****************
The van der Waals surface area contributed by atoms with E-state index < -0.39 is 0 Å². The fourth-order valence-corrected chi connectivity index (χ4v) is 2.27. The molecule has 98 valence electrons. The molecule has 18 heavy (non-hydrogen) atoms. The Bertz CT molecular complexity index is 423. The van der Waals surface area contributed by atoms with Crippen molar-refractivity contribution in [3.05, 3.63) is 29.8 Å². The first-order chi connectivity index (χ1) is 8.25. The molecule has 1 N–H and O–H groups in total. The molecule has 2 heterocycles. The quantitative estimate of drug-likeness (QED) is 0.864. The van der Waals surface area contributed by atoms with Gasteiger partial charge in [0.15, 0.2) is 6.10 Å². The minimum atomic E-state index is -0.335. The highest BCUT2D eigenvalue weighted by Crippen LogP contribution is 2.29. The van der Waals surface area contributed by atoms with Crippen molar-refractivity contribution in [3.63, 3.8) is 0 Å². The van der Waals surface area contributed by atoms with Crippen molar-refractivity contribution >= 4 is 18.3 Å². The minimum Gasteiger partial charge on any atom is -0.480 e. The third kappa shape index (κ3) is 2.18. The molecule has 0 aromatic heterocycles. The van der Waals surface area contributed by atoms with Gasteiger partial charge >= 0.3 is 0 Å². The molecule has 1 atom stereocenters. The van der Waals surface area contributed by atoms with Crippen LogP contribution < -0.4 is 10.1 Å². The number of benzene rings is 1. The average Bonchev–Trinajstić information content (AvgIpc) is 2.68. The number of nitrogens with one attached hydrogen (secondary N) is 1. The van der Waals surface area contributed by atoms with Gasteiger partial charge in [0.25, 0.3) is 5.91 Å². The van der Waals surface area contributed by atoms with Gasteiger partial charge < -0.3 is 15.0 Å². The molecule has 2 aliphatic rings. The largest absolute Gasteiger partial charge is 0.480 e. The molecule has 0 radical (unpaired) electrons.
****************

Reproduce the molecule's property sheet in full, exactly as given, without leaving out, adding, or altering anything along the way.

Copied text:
The van der Waals surface area contributed by atoms with E-state index < -0.39 is 0 Å². The fourth-order valence-corrected chi connectivity index (χ4v) is 2.27. The molecule has 98 valence electrons. The molecule has 18 heavy (non-hydrogen) atoms. The Bertz CT molecular complexity index is 423. The van der Waals surface area contributed by atoms with Crippen molar-refractivity contribution in [3.05, 3.63) is 29.8 Å². The first-order chi connectivity index (χ1) is 8.25. The molecule has 1 N–H and O–H groups in total. The molecule has 2 heterocycles. The quantitative estimate of drug-likeness (QED) is 0.864. The van der Waals surface area contributed by atoms with Gasteiger partial charge in [0.15, 0.2) is 6.10 Å². The minimum atomic E-state index is -0.335. The highest BCUT2D eigenvalue weighted by Crippen LogP contribution is 2.29. The van der Waals surface area contributed by atoms with Crippen molar-refractivity contribution in [3.63, 3.8) is 0 Å². The van der Waals surface area contributed by atoms with Crippen molar-refractivity contribution >= 4 is 18.3 Å². The minimum Gasteiger partial charge on any atom is -0.480 e. The third kappa shape index (κ3) is 2.18. The molecule has 0 aromatic heterocycles. The van der Waals surface area contributed by atoms with Gasteiger partial charge >= 0.3 is 0 Å². The molecule has 1 atom stereocenters. The van der Waals surface area contributed by atoms with Crippen LogP contribution < -0.4 is 10.1 Å². The number of benzene rings is 1. The average Bonchev–Trinajstić information content (AvgIpc) is 2.68. The number of nitrogens with one attached hydrogen (secondary N) is 1. The van der Waals surface area contributed by atoms with Gasteiger partial charge in [0.25, 0.3) is 5.91 Å². The van der Waals surface area contributed by atoms with Gasteiger partial charge < -0.3 is 15.0 Å². The molecule has 2 aliphatic rings. The largest absolute Gasteiger partial charge is 0.480 e. The molecule has 0 radical (unpaired) electrons.